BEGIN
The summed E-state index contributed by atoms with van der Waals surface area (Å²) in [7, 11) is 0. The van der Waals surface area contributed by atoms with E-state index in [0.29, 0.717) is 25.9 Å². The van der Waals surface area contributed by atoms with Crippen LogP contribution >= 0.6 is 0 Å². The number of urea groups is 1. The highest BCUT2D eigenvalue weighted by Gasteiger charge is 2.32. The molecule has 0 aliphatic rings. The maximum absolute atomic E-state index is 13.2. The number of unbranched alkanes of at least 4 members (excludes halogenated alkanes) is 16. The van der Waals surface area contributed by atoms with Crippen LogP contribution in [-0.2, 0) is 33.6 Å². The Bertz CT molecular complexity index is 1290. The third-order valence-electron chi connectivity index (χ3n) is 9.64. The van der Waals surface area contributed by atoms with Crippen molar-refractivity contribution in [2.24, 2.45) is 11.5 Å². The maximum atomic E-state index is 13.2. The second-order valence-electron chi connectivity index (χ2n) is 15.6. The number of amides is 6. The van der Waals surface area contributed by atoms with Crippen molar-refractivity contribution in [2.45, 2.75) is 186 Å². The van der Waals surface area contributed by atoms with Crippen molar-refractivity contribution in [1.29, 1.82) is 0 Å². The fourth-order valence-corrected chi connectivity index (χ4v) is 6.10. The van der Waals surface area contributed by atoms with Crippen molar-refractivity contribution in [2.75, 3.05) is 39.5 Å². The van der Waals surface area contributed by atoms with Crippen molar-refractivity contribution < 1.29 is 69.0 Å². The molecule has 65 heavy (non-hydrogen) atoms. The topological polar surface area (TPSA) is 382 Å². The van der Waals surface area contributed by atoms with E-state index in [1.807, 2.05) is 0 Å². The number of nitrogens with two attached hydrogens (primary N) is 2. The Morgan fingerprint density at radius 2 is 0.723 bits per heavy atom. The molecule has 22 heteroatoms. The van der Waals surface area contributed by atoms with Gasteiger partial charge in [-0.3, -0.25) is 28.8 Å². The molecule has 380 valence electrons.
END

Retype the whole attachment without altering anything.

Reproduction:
The summed E-state index contributed by atoms with van der Waals surface area (Å²) in [7, 11) is 0. The van der Waals surface area contributed by atoms with E-state index in [0.29, 0.717) is 25.9 Å². The van der Waals surface area contributed by atoms with Crippen LogP contribution >= 0.6 is 0 Å². The number of urea groups is 1. The highest BCUT2D eigenvalue weighted by Gasteiger charge is 2.32. The molecule has 0 aliphatic rings. The maximum absolute atomic E-state index is 13.2. The number of unbranched alkanes of at least 4 members (excludes halogenated alkanes) is 16. The van der Waals surface area contributed by atoms with Crippen LogP contribution in [-0.2, 0) is 33.6 Å². The Bertz CT molecular complexity index is 1290. The third-order valence-electron chi connectivity index (χ3n) is 9.64. The van der Waals surface area contributed by atoms with Crippen molar-refractivity contribution in [2.24, 2.45) is 11.5 Å². The maximum atomic E-state index is 13.2. The second-order valence-electron chi connectivity index (χ2n) is 15.6. The number of amides is 6. The van der Waals surface area contributed by atoms with Crippen molar-refractivity contribution in [2.45, 2.75) is 186 Å². The van der Waals surface area contributed by atoms with Crippen molar-refractivity contribution in [1.29, 1.82) is 0 Å². The fourth-order valence-corrected chi connectivity index (χ4v) is 6.10. The van der Waals surface area contributed by atoms with Crippen molar-refractivity contribution in [2.75, 3.05) is 39.5 Å². The van der Waals surface area contributed by atoms with Crippen molar-refractivity contribution < 1.29 is 69.0 Å². The molecule has 65 heavy (non-hydrogen) atoms. The topological polar surface area (TPSA) is 382 Å². The van der Waals surface area contributed by atoms with E-state index in [1.807, 2.05) is 0 Å². The number of nitrogens with two attached hydrogens (primary N) is 2. The Morgan fingerprint density at radius 2 is 0.723 bits per heavy atom. The molecule has 22 heteroatoms. The van der Waals surface area contributed by atoms with Gasteiger partial charge in [-0.3, -0.25) is 28.8 Å². The molecule has 380 valence electrons.